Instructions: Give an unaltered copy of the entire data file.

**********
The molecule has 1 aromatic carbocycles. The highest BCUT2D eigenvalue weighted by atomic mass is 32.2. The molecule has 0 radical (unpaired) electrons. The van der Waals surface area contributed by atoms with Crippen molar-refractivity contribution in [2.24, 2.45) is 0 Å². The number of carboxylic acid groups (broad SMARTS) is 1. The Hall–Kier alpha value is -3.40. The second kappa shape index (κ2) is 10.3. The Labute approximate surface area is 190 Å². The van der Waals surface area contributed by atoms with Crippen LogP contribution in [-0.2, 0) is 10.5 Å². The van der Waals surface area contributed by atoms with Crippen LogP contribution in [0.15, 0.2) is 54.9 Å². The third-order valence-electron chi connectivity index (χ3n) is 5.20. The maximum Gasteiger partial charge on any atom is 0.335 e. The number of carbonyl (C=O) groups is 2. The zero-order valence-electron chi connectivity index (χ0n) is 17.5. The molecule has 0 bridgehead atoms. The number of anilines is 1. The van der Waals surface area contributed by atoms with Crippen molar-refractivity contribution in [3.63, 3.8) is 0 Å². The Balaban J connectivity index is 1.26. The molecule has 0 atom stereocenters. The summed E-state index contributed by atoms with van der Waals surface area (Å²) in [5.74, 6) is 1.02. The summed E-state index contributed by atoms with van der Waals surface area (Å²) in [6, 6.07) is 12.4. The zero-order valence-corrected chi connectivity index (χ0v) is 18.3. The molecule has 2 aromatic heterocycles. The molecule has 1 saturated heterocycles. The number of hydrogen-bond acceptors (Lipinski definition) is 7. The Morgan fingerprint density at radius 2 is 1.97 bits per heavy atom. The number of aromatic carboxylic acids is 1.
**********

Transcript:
The molecule has 1 aromatic carbocycles. The highest BCUT2D eigenvalue weighted by atomic mass is 32.2. The molecule has 0 radical (unpaired) electrons. The van der Waals surface area contributed by atoms with Crippen molar-refractivity contribution in [2.24, 2.45) is 0 Å². The number of carboxylic acid groups (broad SMARTS) is 1. The Hall–Kier alpha value is -3.40. The second kappa shape index (κ2) is 10.3. The Labute approximate surface area is 190 Å². The van der Waals surface area contributed by atoms with Crippen LogP contribution in [-0.2, 0) is 10.5 Å². The van der Waals surface area contributed by atoms with Crippen LogP contribution in [0.15, 0.2) is 54.9 Å². The third-order valence-electron chi connectivity index (χ3n) is 5.20. The maximum Gasteiger partial charge on any atom is 0.335 e. The number of carbonyl (C=O) groups is 2. The zero-order valence-electron chi connectivity index (χ0n) is 17.5. The molecule has 0 bridgehead atoms. The number of anilines is 1. The van der Waals surface area contributed by atoms with Crippen molar-refractivity contribution in [3.63, 3.8) is 0 Å². The Balaban J connectivity index is 1.26. The molecule has 0 atom stereocenters. The summed E-state index contributed by atoms with van der Waals surface area (Å²) in [5.74, 6) is 1.02. The summed E-state index contributed by atoms with van der Waals surface area (Å²) in [6, 6.07) is 12.4. The zero-order valence-corrected chi connectivity index (χ0v) is 18.3. The molecule has 2 aromatic heterocycles. The molecule has 1 saturated heterocycles. The number of hydrogen-bond acceptors (Lipinski definition) is 7. The Morgan fingerprint density at radius 2 is 1.97 bits per heavy atom. The number of aromatic carboxylic acids is 1.